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Mr Raw has always been one to air his opinions. He won't grab headlines like a 2face organized protest would, or attain global recognition in Falz esque ways. But even in the midst of much social commentary and thought provoking songs such as Everyday Cobhams Asuquo, there's been a sore lack of grown man rap in Nigeria's industry of late. 

A proponent of Igbo rap, he  influenced the likes of Bosalin and Phyno. The artiste, formerly known as Nigga Raw returns with 19, a song about the most dominating subjects of social and public discourse: the SARS epidemic. Many celebrities have spoken out about being harassed by these highway devils, petitions are being signed and every once in a while, there's a victory story about the defeated fate of the overzealous lots. Yet, for every victory story, five young men are robbed off their hard earned dough.  And following in the way of throwback Obodo (which featured the evergreen hook from Klint D' Drunk), Mr Raw presents 19, his first song in a long while.

The song begins with a comic sounding skit, a confrontation between a person and the men in black. In as little as twenty seconds, several laws are broken; human life is threatened, freedom of speech deterred. When the beat kicks in, one could be surprised by how enjoyable it is. Drums are the dominant sound, the kom kom of an Igbo instrument also present. Someone once promised to make us think and move whilst doing so. That person could easily be Mr Raw. You'll almost forget this is a "talking to" from a veteran who's seen organizations rise and fall. If there's bitterness in his heart, his voice doesn’t sound like it. Sometimes, this is the artist's genius but on 19, it rides the song carelessly to a path of separation. Mr Raw sounds detached to the issue he’s rapping about. You just can’t help but see 19 as a grown man's take at the suffering of the young.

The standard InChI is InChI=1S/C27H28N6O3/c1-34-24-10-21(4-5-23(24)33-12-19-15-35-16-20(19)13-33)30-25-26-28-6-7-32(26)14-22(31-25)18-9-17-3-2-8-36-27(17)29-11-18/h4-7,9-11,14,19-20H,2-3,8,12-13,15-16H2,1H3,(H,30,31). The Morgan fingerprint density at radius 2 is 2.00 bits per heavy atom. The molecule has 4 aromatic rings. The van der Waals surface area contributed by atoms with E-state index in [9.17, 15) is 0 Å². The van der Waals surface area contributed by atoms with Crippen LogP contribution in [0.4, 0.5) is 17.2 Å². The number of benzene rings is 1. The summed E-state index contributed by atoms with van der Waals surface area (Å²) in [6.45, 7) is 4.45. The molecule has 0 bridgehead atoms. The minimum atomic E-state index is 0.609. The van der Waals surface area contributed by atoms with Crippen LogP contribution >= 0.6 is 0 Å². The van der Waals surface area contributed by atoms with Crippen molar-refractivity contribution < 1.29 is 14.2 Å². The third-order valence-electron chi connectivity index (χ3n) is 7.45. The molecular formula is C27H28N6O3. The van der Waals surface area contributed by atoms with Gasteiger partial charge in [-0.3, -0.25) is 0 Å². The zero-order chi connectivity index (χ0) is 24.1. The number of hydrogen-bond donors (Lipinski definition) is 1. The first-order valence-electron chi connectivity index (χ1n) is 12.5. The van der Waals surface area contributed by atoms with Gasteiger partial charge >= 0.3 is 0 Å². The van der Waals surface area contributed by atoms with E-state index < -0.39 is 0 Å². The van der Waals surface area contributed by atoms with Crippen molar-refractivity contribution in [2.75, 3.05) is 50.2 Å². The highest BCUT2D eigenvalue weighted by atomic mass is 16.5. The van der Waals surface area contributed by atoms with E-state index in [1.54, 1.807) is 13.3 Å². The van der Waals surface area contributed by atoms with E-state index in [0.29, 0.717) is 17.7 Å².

However, in an alternate universe, 19 thrives on Twitter for its quotables, "You see this table I'm shaking, many people are standing on it with rifles" and "You can do your job diligently, and you can also approach us very gently" 

Approaching this topic with a soft jab is a sacrifice at the altar of commercialism for the sakes of wider outreach. The hook is catchy and Mr Raw is Mr Raw but online discourses still trump the music for now and they seem like a safer bet if  we will ever #EndSARS.

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